A similar situation existed on the eve of the U.S. and British invasion of Iraq nineteen years ago. Germany, Canada, Belgium and Luxembourg opposed NATO involvement but compensated by, with Germany, increasing its deployment of ships for NATO’s Operation Active Endeavor surveillance and interdiction naval mission in the Mediterranean, and Canada by increasing troop numbers for NATO’s war in Afghanistan, taking over Kandahar province, birthplace of the Taliban and the scene of the most intense fighting in the country. Then both countries deployed troops to Iraq under NATO’s Training Mission Iraq.


Germany to send field hospital to Ukraine as war fears grow

Germany will send a field hospital to Ukraine, Defence Minister Christine Lambrecht said on Jan. 22, while once again rejecting Kiev’s calls for weapons delivery as fears of a Russian invasion grow.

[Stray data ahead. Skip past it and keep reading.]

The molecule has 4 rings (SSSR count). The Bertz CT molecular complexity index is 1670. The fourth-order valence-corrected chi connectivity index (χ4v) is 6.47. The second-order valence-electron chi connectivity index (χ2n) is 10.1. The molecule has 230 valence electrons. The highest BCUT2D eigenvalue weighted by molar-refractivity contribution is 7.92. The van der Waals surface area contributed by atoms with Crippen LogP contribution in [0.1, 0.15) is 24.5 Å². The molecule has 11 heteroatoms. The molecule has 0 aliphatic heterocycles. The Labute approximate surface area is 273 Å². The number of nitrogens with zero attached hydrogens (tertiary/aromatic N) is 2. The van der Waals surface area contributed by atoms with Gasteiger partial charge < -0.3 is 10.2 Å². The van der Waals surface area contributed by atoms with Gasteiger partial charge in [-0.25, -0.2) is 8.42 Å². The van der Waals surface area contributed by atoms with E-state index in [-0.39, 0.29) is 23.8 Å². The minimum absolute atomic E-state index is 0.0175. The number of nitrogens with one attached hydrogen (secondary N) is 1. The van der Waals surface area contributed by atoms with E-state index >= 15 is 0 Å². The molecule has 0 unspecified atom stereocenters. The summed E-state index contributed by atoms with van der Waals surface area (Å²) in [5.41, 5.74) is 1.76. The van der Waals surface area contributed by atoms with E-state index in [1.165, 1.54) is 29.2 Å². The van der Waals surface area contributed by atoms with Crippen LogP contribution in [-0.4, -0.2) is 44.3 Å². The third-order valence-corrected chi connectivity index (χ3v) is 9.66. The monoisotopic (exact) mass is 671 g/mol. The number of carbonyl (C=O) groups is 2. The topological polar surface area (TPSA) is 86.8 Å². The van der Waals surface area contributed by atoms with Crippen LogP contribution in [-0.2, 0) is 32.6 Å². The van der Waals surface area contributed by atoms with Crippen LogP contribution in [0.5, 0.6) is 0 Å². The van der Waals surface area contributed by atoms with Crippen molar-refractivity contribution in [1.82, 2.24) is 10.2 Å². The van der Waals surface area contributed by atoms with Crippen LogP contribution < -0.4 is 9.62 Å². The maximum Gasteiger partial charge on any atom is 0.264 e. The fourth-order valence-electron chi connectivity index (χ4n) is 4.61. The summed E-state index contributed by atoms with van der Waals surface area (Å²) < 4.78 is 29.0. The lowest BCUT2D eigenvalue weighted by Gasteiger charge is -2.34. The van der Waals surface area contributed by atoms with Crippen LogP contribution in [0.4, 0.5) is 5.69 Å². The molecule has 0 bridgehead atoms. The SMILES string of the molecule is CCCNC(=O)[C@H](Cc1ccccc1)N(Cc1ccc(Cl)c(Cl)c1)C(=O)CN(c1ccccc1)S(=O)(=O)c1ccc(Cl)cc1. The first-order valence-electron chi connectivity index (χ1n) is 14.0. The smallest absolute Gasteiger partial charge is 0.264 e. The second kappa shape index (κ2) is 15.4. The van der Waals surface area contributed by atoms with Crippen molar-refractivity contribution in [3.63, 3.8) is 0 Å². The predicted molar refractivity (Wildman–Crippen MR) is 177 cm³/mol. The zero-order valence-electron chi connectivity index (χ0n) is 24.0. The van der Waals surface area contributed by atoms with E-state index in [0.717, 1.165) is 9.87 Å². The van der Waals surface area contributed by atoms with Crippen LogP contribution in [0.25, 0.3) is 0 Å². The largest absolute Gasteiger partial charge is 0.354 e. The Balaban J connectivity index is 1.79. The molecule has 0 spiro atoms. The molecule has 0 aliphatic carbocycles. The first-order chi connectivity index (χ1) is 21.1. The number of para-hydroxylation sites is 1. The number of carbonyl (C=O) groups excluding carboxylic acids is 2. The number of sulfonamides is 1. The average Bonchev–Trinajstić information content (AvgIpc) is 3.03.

Berlin has already delivered respirators to Ukraine and severely injured Ukrainian soldiers are currently being treated in Bundeswehr hospitals, the minister told Welt am Sonntag newspaper.

“In February, a complete field hospital will be handed over, including the necessary training, all co-financed by Germany with 5.3 million euros ($6.0 million),” Lambrecht said.

“We are standing on Kiev’s side….”


Echoing Western allies, Lambrecht said Moscow’s demand to decide which state joins NATO was a “red line” for the alliance.

“There is no Russian veto-right for membership to NATO….,” she said.

Turning to Mali, another theatre of conflict involving Russia, Lambrecht said Moscow will not achieve its aims simply by deploying mercenaries to the West African countries.


Germany has around a thousand troops stationed in Mali as part of the United Nations’ MINUSMA mission.

The West believes that several hundred Russian mercenaries from the Wagner group had been deployed in the centre and north of the country.